Ford F-150

Design Insights: Living in a Material World; Carbon Fiber Takes Another Turn

May 5, 2021
A review of the day’s top trending stories from Machine Design editors.

Living in a Material World

While energy management is a top-of-mind issue for most design and manufacturing professionals, one overlooked area is making equipment lighter and strong to drive such efficiencies.

A recent Machine Design article talked about the advances in such material use. Because their end products use fuel as direct propulsion, aviation and automotive have led the charge in the use of lighter-weight materials. A McKinsey report cited in that article stated that aviation has about 80% of the lightweight material market share today, while automotive is poised to reach 70% by 2030. 

Automobiles have a mix of materials, from steel to carbon fiber to aluminum. Steel’s once-dominant use in automotive has been replaced by, as the article notes, “materials that can reduce weight, improve fuel efficiency, provide better performance, lower tooling costs and lower environmental costs.”

Yet it is not carbon fiber or additive manufacturing that is driving the change in vehicles. “Aluminum, viewed as the fastest growing automotive material, is expected to grow to 514 pounds per vehicle by 2026, a growth of 12% from 2020 levels, according to a DuckerFrontier survey cited in the article.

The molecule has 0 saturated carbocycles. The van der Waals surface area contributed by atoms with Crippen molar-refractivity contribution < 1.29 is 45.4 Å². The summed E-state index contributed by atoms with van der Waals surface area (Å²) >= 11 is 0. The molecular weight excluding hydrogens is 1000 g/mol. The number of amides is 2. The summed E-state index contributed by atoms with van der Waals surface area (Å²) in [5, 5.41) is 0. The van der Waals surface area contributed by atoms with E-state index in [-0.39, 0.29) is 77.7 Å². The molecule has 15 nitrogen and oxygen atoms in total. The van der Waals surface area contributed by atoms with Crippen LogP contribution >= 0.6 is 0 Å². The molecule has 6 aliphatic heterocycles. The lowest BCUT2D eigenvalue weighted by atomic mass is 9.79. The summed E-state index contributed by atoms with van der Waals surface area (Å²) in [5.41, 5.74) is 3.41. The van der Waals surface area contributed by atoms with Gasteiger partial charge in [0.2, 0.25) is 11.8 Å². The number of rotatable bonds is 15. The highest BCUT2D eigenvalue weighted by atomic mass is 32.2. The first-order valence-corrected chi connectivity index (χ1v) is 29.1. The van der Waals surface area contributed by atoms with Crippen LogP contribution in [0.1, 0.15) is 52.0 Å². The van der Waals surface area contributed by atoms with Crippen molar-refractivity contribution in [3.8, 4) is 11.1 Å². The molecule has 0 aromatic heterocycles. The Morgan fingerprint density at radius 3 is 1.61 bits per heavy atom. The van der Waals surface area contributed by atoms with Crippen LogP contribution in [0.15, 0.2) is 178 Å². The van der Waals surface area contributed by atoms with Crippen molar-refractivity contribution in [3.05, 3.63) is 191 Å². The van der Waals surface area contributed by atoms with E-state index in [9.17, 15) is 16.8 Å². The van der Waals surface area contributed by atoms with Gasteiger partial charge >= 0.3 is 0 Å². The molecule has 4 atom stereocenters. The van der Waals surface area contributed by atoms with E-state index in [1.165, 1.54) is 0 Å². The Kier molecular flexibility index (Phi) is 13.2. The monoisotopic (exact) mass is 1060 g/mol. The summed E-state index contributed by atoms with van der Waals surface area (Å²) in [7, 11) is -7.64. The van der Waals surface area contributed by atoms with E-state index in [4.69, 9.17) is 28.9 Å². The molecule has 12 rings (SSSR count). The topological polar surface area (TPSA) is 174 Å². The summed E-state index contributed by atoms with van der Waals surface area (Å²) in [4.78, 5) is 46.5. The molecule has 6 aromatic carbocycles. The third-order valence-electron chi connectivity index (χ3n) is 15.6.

When Ford switched its F-150 to an aluminum body in 2015, engineers decreased the use of high-strength steel in the frame to 77% from 23%, which resulted in a stronger, more durable and structurally more rigid structure while saving up to 60 lb. of vehicle weight.

Carbon Fiber Takes Another Turn

Shifting focus to another material challenge, the use of fiberglass blades for wind turbines is far more cost-effective than the carbon-fiber alternative. Machine Design recently reported on an innovative and lower-cost carbon fiber option that could provide greater material strength and lower cost than the fiberglass alternative.

Researchers found “the new fiber material had 56% more compressive strength per dollar than commercially available carbon fiber, the industry baseline. Typically, manufacturers compensate for lower compressive strength by using more material, which increases costs and the weight of the blade. The team estimates that the new material would cut about 40% from the material costs for a spar cap compared to commercial carbon fibers.”

Expanding this from a scholarly exercise to a commercially viable one is another issue. As the article notes, “the wind and carbon fiber industries do not currently overlap. The wind industry designs wind turbine blades using only commercially available materials, and the carbon fiber manufacturers face a hurdle to innovation due to high capital costs associated with introducing a new production line for the wind industry.”

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